17 March 2014

Have Celebrity Selfies Gone Too Far? Or Not Far Enough?

Miley Cyrus performing in concert 
These days, everybody loves taking selfies. Not only are they great to use for your profile pic, they're fun to share, and can show a cross-section of your life, a daily portrait of you doing the things you do everyday. Celebrities love selfies, too, and, unfortunately, every time they take one, it can become news. Is this selfie-mania turning us into a society of narcissists? Or is it enriching us with a deeper perspective on the mundane and the beautiful?

Here's some evidence. We'll let you decide.

Exhibit A: Lena Dunham's Underwear
This selfie from Dunham is somewhat inexplicable. It shows her halfway in (or halfway out of) her pantyhose.

Pros: Dunham's frequent nudity on her show Girls has been the subject of controversy since the show started. By showing nudity that isn't titillating on the show, it may help to regain women's bodies from the power of the male gaze. Posting this weird picture which is anything but titillating can be seen as part of that program.

Cons: What the heck is up with this picture? It looks almost as if she's contorting to get under the bridge here, or maybe she's trying to make it a hat? It seems that no-one should be wanting to share an image like that, much less have any of the rest of us look at it!

Exhibit B: Miley Cyrus' "Don't Call Me Ugly" Picture
Cyrus likes having fun with her fans, and sometimes he comes up with some strange ones, such as when she recently posted a selfie of herself wearing big fake teeth and hanging with her dog as she carried out a conversation wishing people wouldn't call her ugly.

Pros: On the Internet, everyone can become a troll, and many people make statements without considering the human element. Cyrus' response calls these people out in a lighthearted way that shows she might not take them too seriously.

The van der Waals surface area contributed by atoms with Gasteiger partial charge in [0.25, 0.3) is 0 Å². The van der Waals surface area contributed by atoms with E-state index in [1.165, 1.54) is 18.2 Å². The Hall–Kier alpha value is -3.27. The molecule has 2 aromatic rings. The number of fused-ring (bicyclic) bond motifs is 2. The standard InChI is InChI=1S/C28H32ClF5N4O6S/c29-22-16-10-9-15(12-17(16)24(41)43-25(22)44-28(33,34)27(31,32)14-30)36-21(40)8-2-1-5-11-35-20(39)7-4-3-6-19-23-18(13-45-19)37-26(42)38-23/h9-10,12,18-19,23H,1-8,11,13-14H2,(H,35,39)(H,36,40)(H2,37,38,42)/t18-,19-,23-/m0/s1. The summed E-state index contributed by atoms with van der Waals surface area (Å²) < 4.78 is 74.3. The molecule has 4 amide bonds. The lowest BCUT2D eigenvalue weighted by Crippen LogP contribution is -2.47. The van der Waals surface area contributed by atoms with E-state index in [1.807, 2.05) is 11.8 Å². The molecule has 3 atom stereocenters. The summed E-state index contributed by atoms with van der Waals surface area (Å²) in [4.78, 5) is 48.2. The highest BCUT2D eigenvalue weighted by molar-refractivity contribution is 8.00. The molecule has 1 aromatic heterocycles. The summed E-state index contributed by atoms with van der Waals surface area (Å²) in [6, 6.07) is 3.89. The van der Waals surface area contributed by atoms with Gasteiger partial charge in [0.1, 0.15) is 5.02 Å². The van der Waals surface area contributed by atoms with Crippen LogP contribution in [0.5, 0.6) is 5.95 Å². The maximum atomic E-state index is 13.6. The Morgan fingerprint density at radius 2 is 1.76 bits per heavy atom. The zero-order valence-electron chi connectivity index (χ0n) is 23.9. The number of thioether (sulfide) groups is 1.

Cons: Criticism comes as a natural part of the celebrity lifestyle, and when celebs lash out this way, it looks like the pouting of a spoiled child. If Cyrus or others like her don't want to be in the spotlight, all they have to do is stop.

Exhibit C: James Franco's Eye Pads
Franco Instagrammed a picture of himself lying in bed with medicated pads under his eyes. Apparently, he's concerned about bags under his eyes.

Pros: Gender is a construct. Men learn how to be men by watching other men do it, especially celebrities. By showing himself trying to look beautiful, he sends a message to other men that it's okay to be concerned about their facial appearance.

Cons: Why do we care about anybody's beauty regimen? There's a reason why women wearing face masks and cucumbers at night have been a staple in comedy for at least 50 years: it's a ridiculous thing that nobody wants to see, neither from a woman nor a man.

Exhibit D: Ashley Rickards' Wisdom Tooth Extraction
At a pause during her wisdom tooth extraction, Rickards had a picture taken of her cuddling her Ugg slipper, gauze trailing from the corners of her mouth, and looking a little dazed.

Pros: Adolescents are lax on oral hygiene and any time a celebrity posts something even mildly positive about a visit to the dentist's office, dentists breathe a sigh of relief.

Cons: Uh, yeah, talk about Awkward. Self-indulgent shots of people in these kinds of routine situations don't forward any cause but their own drive to self-promotion.

Exhibit E: Astronaut Aki Hoshide
Hoshide took this selfie while floating outside the International Space Station in 2012, using not your typical smartphone, but a camera on the end of a robotic arm.

Pros: Unlike most of these selfies, this one shows someone in an extraordinary situation, reminding us that we live in an age of wonders, and that the selfie itself is one of these wonders. It is by the efforts of individuals such as these that the human endeavor is constantly climbing to new heights.

Cons: The only con I can see here is that it casts all the rest of these selfies into sharp relief, emphasizing that people should be spending more time appreciating and promoting their great achievements and those of others rather than wasting their time on their daily minutiae.

What Do You Think?
Based on this evidence, is the selfie a sign of our impending implosion as a society and as a species, or does it help us move forward with a better understanding of who we are and what we can become.

Featured image:
License: Creative Commons image source 

About Today's Contributor
Dr. Matthew B. Candelaria (PhD, U of Kansas 2006) is a literature scholar and Internet writer with a fascination of and focus on pop culture. His scholarly work has focused on the intimate relationship between humans and vermin, and the shattering impact of technology on society.